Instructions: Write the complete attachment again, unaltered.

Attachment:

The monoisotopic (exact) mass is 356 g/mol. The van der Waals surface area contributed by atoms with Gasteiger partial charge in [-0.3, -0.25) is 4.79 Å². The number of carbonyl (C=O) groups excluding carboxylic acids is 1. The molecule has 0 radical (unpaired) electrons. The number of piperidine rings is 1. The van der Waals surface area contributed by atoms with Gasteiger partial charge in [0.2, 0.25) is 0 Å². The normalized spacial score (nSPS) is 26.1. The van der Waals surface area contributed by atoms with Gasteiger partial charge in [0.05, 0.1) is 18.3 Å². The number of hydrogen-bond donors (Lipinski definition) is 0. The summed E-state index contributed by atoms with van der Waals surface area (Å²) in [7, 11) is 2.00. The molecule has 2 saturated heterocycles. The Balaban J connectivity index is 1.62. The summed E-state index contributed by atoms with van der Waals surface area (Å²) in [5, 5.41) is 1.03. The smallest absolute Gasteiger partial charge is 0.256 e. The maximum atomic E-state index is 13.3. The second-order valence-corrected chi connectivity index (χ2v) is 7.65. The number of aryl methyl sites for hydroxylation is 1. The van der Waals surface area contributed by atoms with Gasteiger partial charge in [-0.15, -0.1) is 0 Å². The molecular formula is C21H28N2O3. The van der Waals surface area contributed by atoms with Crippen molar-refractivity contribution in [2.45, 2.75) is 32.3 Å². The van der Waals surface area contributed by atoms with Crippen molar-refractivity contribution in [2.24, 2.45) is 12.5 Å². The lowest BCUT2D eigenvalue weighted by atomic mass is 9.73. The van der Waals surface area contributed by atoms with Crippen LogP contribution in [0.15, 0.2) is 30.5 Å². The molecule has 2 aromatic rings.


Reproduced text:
The monoisotopic (exact) mass is 356 g/mol. The van der Waals surface area contributed by atoms with Gasteiger partial charge in [-0.3, -0.25) is 4.79 Å². The number of carbonyl (C=O) groups excluding carboxylic acids is 1. The molecule has 0 radical (unpaired) electrons. The number of piperidine rings is 1. The van der Waals surface area contributed by atoms with Gasteiger partial charge in [0.2, 0.25) is 0 Å². The normalized spacial score (nSPS) is 26.1. The van der Waals surface area contributed by atoms with Gasteiger partial charge in [0.05, 0.1) is 18.3 Å². The number of hydrogen-bond donors (Lipinski definition) is 0. The summed E-state index contributed by atoms with van der Waals surface area (Å²) in [7, 11) is 2.00. The molecule has 2 saturated heterocycles. The Balaban J connectivity index is 1.62. The summed E-state index contributed by atoms with van der Waals surface area (Å²) in [5, 5.41) is 1.03. The smallest absolute Gasteiger partial charge is 0.256 e. The maximum atomic E-state index is 13.3. The second-order valence-corrected chi connectivity index (χ2v) is 7.65. The number of aryl methyl sites for hydroxylation is 1. The van der Waals surface area contributed by atoms with Gasteiger partial charge in [-0.15, -0.1) is 0 Å². The molecular formula is C21H28N2O3. The van der Waals surface area contributed by atoms with Crippen molar-refractivity contribution in [2.45, 2.75) is 32.3 Å². The van der Waals surface area contributed by atoms with Crippen molar-refractivity contribution in [2.24, 2.45) is 12.5 Å². The lowest BCUT2D eigenvalue weighted by atomic mass is 9.73. The van der Waals surface area contributed by atoms with Crippen LogP contribution in [0.15, 0.2) is 30.5 Å². The molecule has 2 aromatic rings.